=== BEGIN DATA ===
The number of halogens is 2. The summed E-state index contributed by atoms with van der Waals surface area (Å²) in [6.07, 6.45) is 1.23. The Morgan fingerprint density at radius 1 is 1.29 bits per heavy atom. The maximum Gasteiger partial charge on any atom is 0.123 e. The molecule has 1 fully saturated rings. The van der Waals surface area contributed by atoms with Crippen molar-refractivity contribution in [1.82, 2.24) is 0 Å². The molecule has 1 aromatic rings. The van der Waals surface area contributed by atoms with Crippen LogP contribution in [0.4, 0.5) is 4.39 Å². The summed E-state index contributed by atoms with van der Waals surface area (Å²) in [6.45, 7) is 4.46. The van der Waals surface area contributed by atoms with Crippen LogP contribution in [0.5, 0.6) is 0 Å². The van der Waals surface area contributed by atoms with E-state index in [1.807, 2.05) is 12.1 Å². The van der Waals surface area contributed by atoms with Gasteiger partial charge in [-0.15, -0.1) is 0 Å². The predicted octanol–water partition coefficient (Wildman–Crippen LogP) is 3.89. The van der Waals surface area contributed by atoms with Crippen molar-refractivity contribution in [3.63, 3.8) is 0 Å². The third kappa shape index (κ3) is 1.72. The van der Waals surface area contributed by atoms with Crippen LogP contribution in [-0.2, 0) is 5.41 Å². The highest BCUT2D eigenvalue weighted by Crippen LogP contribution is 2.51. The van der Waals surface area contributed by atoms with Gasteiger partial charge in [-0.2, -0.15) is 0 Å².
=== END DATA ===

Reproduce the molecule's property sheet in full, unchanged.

The number of halogens is 2. The summed E-state index contributed by atoms with van der Waals surface area (Å²) in [6.07, 6.45) is 1.23. The Morgan fingerprint density at radius 1 is 1.29 bits per heavy atom. The maximum Gasteiger partial charge on any atom is 0.123 e. The molecule has 1 fully saturated rings. The van der Waals surface area contributed by atoms with Crippen molar-refractivity contribution in [1.82, 2.24) is 0 Å². The molecule has 1 aromatic rings. The van der Waals surface area contributed by atoms with Crippen LogP contribution in [0.4, 0.5) is 4.39 Å². The summed E-state index contributed by atoms with van der Waals surface area (Å²) in [6.45, 7) is 4.46. The van der Waals surface area contributed by atoms with Crippen LogP contribution in [0.5, 0.6) is 0 Å². The van der Waals surface area contributed by atoms with E-state index in [1.807, 2.05) is 12.1 Å². The van der Waals surface area contributed by atoms with Gasteiger partial charge in [-0.15, -0.1) is 0 Å². The predicted octanol–water partition coefficient (Wildman–Crippen LogP) is 3.89. The van der Waals surface area contributed by atoms with Crippen molar-refractivity contribution in [3.63, 3.8) is 0 Å². The third kappa shape index (κ3) is 1.72. The van der Waals surface area contributed by atoms with Crippen LogP contribution in [-0.2, 0) is 5.41 Å². The highest BCUT2D eigenvalue weighted by Crippen LogP contribution is 2.51. The van der Waals surface area contributed by atoms with Gasteiger partial charge in [-0.2, -0.15) is 0 Å².